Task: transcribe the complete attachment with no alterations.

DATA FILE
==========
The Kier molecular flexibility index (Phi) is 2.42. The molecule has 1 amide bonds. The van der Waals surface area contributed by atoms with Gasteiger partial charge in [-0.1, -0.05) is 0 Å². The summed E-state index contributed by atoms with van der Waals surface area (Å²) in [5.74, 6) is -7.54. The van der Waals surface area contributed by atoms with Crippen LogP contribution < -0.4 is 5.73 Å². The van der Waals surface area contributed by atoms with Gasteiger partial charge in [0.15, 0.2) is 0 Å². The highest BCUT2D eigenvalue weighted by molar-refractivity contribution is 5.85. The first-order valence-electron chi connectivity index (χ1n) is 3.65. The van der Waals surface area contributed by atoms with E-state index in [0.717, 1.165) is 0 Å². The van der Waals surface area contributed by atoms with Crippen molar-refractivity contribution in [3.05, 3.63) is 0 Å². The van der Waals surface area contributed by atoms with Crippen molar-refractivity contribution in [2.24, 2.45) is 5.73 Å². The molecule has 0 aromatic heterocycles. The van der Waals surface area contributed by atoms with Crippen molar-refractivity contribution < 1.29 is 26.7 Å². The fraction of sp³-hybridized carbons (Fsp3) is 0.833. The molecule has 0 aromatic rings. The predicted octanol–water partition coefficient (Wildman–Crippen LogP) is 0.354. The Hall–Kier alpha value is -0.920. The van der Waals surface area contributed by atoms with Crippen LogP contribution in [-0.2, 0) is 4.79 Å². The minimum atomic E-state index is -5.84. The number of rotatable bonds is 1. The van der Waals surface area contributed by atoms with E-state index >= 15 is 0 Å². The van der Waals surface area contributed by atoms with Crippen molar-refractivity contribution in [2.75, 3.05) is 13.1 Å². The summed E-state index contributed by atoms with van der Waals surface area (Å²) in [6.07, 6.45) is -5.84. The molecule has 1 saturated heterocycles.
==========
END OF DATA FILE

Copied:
The Kier molecular flexibility index (Phi) is 2.42. The molecule has 1 amide bonds. The van der Waals surface area contributed by atoms with Gasteiger partial charge in [-0.1, -0.05) is 0 Å². The summed E-state index contributed by atoms with van der Waals surface area (Å²) in [5.74, 6) is -7.54. The van der Waals surface area contributed by atoms with Crippen LogP contribution < -0.4 is 5.73 Å². The van der Waals surface area contributed by atoms with Gasteiger partial charge in [0.15, 0.2) is 0 Å². The highest BCUT2D eigenvalue weighted by molar-refractivity contribution is 5.85. The first-order valence-electron chi connectivity index (χ1n) is 3.65. The van der Waals surface area contributed by atoms with E-state index in [0.717, 1.165) is 0 Å². The van der Waals surface area contributed by atoms with Crippen molar-refractivity contribution in [3.05, 3.63) is 0 Å². The van der Waals surface area contributed by atoms with Crippen molar-refractivity contribution in [2.24, 2.45) is 5.73 Å². The molecule has 0 aromatic heterocycles. The van der Waals surface area contributed by atoms with Crippen molar-refractivity contribution < 1.29 is 26.7 Å². The fraction of sp³-hybridized carbons (Fsp3) is 0.833. The molecule has 0 aromatic rings. The predicted octanol–water partition coefficient (Wildman–Crippen LogP) is 0.354. The Hall–Kier alpha value is -0.920. The van der Waals surface area contributed by atoms with Crippen LogP contribution in [-0.2, 0) is 4.79 Å². The minimum atomic E-state index is -5.84. The number of rotatable bonds is 1. The van der Waals surface area contributed by atoms with E-state index >= 15 is 0 Å². The van der Waals surface area contributed by atoms with Crippen molar-refractivity contribution in [2.75, 3.05) is 13.1 Å². The summed E-state index contributed by atoms with van der Waals surface area (Å²) in [6.07, 6.45) is -5.84. The molecule has 1 saturated heterocycles.